WHEN MY FRIEND contacted me exclusively to ask, “How do you say ‘all my relations’ in Nahuatl?” I was elated to try to answer that question, and knowing that this wasn’t going to be a direct-translation type of answer, I started typing a long email to respond. Nahuatl is such a complex, beautiful, deep, philosophical language that does not deserve to be translated directly; we lose a lot of meaning when we try. It was already late, so I went to bed and decided to continue writing the next day. But that night, and for several consecutive nights, my dreams reminded me of the beauty and complexity of the word nepantla. No, there is no simple translation, they, my dreams, told me. No, you know that any relationship is not as simple as a direct translation.
As a Nahua woman, my heart fully knows that there are many beautiful and complex layers to our being here as uninvited guests. One of those layers is how we Nahua learn, practice, share, and talk about Sacred Traditions from our relatives here in the North. We live in our own unique nepantla: we are Mexica danzantes or Nahua curanderxs; we attend sweat lodges; we pray with cedar; we sing some cantos in Nahuatl. We love what we do, and we love being in Huichin, sacred Ohlone Land. Can you be in love with two or more lands and Sacred Traditions at the same time?
As Maffie notes, “Nepantla functions both descriptively and prescriptively in Nahua philosophy. It plays a central role in Nahua metaphysics’ account of the nature of reality and of the human condition. It also plays a central role in Nahua wisdom, ethics, epistemology, and aesthetics, e.g., in their normative conceptions of the good life for human beings, good conduct, good cognizing, and good art. Nepantla accordingly figures prominently in Nahua prescriptions concerning how humans ought to conduct their lives in all respects: how to behave, think, feel, judge, speak, sing, dress, eat, create, weave, and work.”*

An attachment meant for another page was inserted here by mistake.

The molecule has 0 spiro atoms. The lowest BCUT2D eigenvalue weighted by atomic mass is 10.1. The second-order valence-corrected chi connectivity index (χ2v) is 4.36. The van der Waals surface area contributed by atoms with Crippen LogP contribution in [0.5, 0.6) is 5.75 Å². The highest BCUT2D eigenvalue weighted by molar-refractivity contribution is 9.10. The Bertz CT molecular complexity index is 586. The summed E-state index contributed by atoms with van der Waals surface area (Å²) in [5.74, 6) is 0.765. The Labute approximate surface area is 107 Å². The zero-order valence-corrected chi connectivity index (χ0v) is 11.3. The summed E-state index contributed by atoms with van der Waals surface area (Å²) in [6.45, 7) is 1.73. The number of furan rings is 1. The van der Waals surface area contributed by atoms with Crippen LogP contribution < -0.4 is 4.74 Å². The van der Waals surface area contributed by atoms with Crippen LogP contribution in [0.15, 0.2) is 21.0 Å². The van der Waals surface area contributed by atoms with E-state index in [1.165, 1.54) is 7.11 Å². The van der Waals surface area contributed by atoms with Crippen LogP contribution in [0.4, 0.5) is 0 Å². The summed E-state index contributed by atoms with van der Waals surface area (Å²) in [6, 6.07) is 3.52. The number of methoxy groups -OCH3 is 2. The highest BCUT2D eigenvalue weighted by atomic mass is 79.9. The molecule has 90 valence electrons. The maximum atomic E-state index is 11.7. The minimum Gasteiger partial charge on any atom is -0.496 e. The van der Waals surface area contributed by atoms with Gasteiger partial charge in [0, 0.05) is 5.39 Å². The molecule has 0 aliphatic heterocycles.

In the Nahua Tradition, everything (whether we can see it or not) is a living being, an animated being, a being with consciousness and at least one soul, and all of this is sacred since Tloque Nahuaque, the Great Spirit, granted it. As I learned with maestro Gerardo Roque, Nahuatl language notemachticatzin, my venerable maestro: everything is connected; everything is related to everything—the above with the below, the far with the near, the water with the fire, the earth with the wind, the living with the dead. We, macehualtin (human beings), are connected to each other and with the cosmos, and the cosmos is connected with nature. Everything is in relation to everything.
Since everything is interconnected, and given that we are but only a small fraction of that everything, whatever we can see, as well as what we can’t, is an extension of us. Therefore, we are an extension of that immense vastness—a vastness so profound, so deep, so complex that we might never be able to comprehend it. Because everything is an animated being, everything is living—a table, a rock, a chair, animals, the water, the wind, and so forth. Because it is living, everything has consciousness and at least one “soul.” (You see, we macehualtin have at least three “souls,” according to maestro Alfredo López Austin). Any animated being, any holder of a soul, deserves the utmost respect and is therefore venerable. If we ever hurt anything that surrounds us, we will eventually feel that harm in our own body, as notemachticatzin, my venerable maestro, says. We will feel that harm in any of our at-least-three souls.
Reciprocity is core to the life of every community. In our Tradition, everyone gathers to share in tequio, or community work. Those who don’t honor reciprocity are thought to be relinquishing their humanity. They have decided, one way or another, to turn themselves into beasts, which also means something like relinquishing membership in the cosmos, as if they could move to another cosmos, detaching themselves from this cosmos, our cosmos.
This reciprocity is embedded in the language: nocniuhtzitzinhuan, my venerable dear relatives; nonantzin, my venerable dear mother; notahtzin, my venerable dear father; noconetzitzinhuan, my venerable dear children. (By the way, do you think that if we raised our children to know they are venerable, they would go to sacred Maya lands during spring break to disrespect not only that sacred land but also themselves?)